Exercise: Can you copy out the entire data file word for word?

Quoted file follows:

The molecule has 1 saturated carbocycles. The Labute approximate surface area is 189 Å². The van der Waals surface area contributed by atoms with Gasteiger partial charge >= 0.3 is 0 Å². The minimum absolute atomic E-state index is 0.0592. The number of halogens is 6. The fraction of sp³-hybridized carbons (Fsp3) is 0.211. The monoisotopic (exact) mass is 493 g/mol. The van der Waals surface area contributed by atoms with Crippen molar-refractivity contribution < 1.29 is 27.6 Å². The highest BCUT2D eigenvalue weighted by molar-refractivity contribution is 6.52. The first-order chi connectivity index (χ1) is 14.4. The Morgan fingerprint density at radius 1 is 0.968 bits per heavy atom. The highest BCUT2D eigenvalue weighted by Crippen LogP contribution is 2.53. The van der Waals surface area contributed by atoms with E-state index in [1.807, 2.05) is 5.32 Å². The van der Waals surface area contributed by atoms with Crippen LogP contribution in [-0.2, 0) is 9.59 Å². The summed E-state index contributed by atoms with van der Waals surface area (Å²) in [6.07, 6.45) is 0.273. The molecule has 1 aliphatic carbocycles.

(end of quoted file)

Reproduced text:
The molecule has 1 saturated carbocycles. The Labute approximate surface area is 189 Å². The van der Waals surface area contributed by atoms with Gasteiger partial charge >= 0.3 is 0 Å². The minimum absolute atomic E-state index is 0.0592. The number of halogens is 6. The fraction of sp³-hybridized carbons (Fsp3) is 0.211. The monoisotopic (exact) mass is 493 g/mol. The van der Waals surface area contributed by atoms with Crippen molar-refractivity contribution < 1.29 is 27.6 Å². The highest BCUT2D eigenvalue weighted by molar-refractivity contribution is 6.52. The first-order chi connectivity index (χ1) is 14.4. The Morgan fingerprint density at radius 1 is 0.968 bits per heavy atom. The highest BCUT2D eigenvalue weighted by Crippen LogP contribution is 2.53. The van der Waals surface area contributed by atoms with E-state index in [1.807, 2.05) is 5.32 Å². The van der Waals surface area contributed by atoms with Crippen LogP contribution in [-0.2, 0) is 9.59 Å². The summed E-state index contributed by atoms with van der Waals surface area (Å²) in [6.07, 6.45) is 0.273. The molecule has 1 aliphatic carbocycles.